…life’s earnestness is in no way to sit on the sofa and pick one’s teeth…
In Repetition Kierkegaard tells the story of two trips to Berlin – one of his attempts to prove the theory of repetition. On the first trip he had a grand time, stayed in a fine apartment, drank good coffee, enjoyed the theatre; the second time, he tried to repeat the experience. He tried to stay in the same apartment, but the landlord had lately married and was living there himself; our narrator was left to a rather dismal room haunted by a disturbing chair. The coffee in his favorite café was foul, the theatre inane, and the streets awhirl with dust, since it was summer on this trip instead of winter. He is frustrated: repetition had failed. But was it repetition? Was not the recollection of that previous trip a snare for which our poor narrator had fallen? One cannot have the same experience twice – this is the pitfall of both hope and remembrance: the desire to step in the same river twice. Repetition enjoys the daily view of the river from the living room window; or is repetition a matter of standing in the river the whole time? I’m not quite sure.1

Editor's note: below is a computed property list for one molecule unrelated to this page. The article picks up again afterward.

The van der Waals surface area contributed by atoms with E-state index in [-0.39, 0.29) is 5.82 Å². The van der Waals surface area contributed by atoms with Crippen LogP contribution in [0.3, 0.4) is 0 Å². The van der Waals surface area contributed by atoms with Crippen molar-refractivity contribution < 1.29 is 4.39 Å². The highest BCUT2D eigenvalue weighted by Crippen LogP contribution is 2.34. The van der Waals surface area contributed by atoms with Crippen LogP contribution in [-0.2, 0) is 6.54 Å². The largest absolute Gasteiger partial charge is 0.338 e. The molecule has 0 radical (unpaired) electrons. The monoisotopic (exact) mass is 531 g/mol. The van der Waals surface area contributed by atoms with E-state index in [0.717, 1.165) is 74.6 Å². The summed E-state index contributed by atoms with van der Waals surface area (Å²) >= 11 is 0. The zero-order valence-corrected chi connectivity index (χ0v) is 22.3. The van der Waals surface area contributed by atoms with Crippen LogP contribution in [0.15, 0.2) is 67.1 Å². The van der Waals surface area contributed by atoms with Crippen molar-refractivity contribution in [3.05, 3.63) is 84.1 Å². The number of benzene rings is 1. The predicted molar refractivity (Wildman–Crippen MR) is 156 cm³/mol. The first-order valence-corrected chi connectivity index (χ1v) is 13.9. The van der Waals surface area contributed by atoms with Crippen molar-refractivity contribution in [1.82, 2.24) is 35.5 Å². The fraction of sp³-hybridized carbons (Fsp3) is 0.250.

…he who does not grasp that life is repetition and that this is the beauty of life, has condemned himself and deserves nothing better than what will happen to him – death. Hope is an enticing fruit that fails to satisfy, recollection sorrowful sustenance that fails to satisfy. But repetition is the daily bread that satisfies through blessing. […] He who chooses repetition, he lives. He does not chase after butterflies like a child, or stand on tiptoe in order to glimpse the wonders of the world. He knows them. Neither does he sit like an old woman and spin on the spinning wheel of recollection. He goes calmly about his life, happy in repetition. What would life be without repetition? Who would want to be a table on which life wrote something new every moment, or a memorial to something past?
- Cf. ‘Hope is new attire, stiff and starched and splendid. Still, since it has not yet been tried on, one does not know whether it will suit one, or whether it will fit. Recollection is discarded clothing which, however lovely it might be, no longer suits one because one has outgrown it. Repetition is clothing that never becomes worn, that fits snugly and comfortably, that neither pulls nor hangs too loosely’ (3). [↩]